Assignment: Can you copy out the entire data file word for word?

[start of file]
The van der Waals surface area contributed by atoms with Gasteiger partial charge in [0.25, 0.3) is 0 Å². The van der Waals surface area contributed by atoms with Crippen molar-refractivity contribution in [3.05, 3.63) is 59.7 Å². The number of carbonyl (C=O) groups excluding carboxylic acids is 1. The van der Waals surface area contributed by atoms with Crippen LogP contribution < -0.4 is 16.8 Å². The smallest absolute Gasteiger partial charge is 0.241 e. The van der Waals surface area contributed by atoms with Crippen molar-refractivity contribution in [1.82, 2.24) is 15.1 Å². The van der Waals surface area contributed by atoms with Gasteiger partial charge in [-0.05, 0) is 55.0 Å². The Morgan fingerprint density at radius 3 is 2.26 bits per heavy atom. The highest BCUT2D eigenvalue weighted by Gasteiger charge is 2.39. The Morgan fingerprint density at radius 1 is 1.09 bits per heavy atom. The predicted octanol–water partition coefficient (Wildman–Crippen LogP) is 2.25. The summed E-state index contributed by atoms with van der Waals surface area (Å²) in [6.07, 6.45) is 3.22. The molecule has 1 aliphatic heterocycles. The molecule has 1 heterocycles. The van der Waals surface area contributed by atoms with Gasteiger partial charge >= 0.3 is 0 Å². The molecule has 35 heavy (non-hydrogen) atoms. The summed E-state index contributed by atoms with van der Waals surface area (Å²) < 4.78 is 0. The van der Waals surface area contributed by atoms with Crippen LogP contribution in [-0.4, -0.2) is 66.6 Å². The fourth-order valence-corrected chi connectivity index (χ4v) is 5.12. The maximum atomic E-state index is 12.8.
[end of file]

The van der Waals surface area contributed by atoms with Gasteiger partial charge in [0.25, 0.3) is 0 Å². The van der Waals surface area contributed by atoms with Crippen molar-refractivity contribution in [3.05, 3.63) is 59.7 Å². The number of carbonyl (C=O) groups excluding carboxylic acids is 1. The van der Waals surface area contributed by atoms with Crippen LogP contribution < -0.4 is 16.8 Å². The smallest absolute Gasteiger partial charge is 0.241 e. The van der Waals surface area contributed by atoms with Crippen molar-refractivity contribution in [1.82, 2.24) is 15.1 Å². The van der Waals surface area contributed by atoms with Gasteiger partial charge in [-0.05, 0) is 55.0 Å². The Morgan fingerprint density at radius 3 is 2.26 bits per heavy atom. The highest BCUT2D eigenvalue weighted by Gasteiger charge is 2.39. The Morgan fingerprint density at radius 1 is 1.09 bits per heavy atom. The predicted octanol–water partition coefficient (Wildman–Crippen LogP) is 2.25. The summed E-state index contributed by atoms with van der Waals surface area (Å²) in [6.07, 6.45) is 3.22. The molecule has 1 aliphatic heterocycles. The molecule has 1 heterocycles. The van der Waals surface area contributed by atoms with Gasteiger partial charge >= 0.3 is 0 Å². The molecule has 35 heavy (non-hydrogen) atoms. The summed E-state index contributed by atoms with van der Waals surface area (Å²) < 4.78 is 0. The van der Waals surface area contributed by atoms with Crippen LogP contribution in [-0.4, -0.2) is 66.6 Å². The fourth-order valence-corrected chi connectivity index (χ4v) is 5.12. The maximum atomic E-state index is 12.8.